A caueat o[r warening, for [?]] common cursetor[s vulgarely called [?]] vagabones, set forth by Tho[mas Harman, Esquier, for the [?]] vtilitie and profit of his natur[all countrey. Newly augmented and [?] en]larged by the first author [...] the tale of the second ta[...] crank, with the true [...]or, and also his puni[...] dissembling, most [...] hearer or reader [...]
Harman, Thomas, fl. 1567.

A Autem Morte. Cap. 18.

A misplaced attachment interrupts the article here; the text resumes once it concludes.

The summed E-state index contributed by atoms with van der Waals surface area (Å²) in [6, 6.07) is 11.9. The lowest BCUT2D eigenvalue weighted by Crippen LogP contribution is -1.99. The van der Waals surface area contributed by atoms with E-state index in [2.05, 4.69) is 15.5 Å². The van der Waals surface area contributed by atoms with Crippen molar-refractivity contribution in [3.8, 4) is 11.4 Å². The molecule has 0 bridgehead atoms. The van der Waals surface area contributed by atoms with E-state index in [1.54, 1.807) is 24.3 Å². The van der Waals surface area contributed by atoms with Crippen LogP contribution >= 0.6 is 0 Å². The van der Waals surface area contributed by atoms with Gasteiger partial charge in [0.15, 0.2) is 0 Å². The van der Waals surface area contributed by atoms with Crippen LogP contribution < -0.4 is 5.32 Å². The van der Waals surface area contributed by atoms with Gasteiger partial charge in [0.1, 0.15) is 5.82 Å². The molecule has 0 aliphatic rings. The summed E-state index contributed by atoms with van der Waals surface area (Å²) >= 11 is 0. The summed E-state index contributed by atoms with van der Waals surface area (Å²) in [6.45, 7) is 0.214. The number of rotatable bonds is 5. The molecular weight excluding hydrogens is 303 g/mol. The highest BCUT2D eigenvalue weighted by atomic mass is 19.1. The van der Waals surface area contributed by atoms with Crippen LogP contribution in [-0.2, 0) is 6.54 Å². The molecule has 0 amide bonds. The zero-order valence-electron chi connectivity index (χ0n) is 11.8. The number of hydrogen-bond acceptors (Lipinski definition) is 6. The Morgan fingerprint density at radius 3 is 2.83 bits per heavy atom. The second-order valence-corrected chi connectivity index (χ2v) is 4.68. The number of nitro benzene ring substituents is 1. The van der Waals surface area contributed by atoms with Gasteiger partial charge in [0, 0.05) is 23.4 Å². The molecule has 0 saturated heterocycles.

THese Autem Mortes be maried wemen, as there be but a fewe: For Autem in their language is a Church, so shee is a wyfe ma∣ried at the Church, and they be as chaste as a Cowe: I haue y gooeth to Bull euery moone, with what Bull she careth not. These walke most rymes from their husbands company a moneth and more togi∣ther, being associate with another as honest as her selfe. These will pilfer clothes of hedges some of them go with children of ten or xij. yeares of age if time and place serue for their purpose they wil send them into some house at the window to steale and robbe, which they all in their language, Milling of the ken, & will goe with wallets on their shoulders and slates at their backs, there is one of these Au∣tem Mortes, she is now a widow of fifty yeares old, her name is A∣lice Milson, she goeth about with a couple of great boyes, the yōgest of them is fast vpon xx. yeares of age, and these two do lie with her euery night, and he lyeth in the middes, she saith y they be her chil∣dren that becled be the babes borne of such abhominable belly.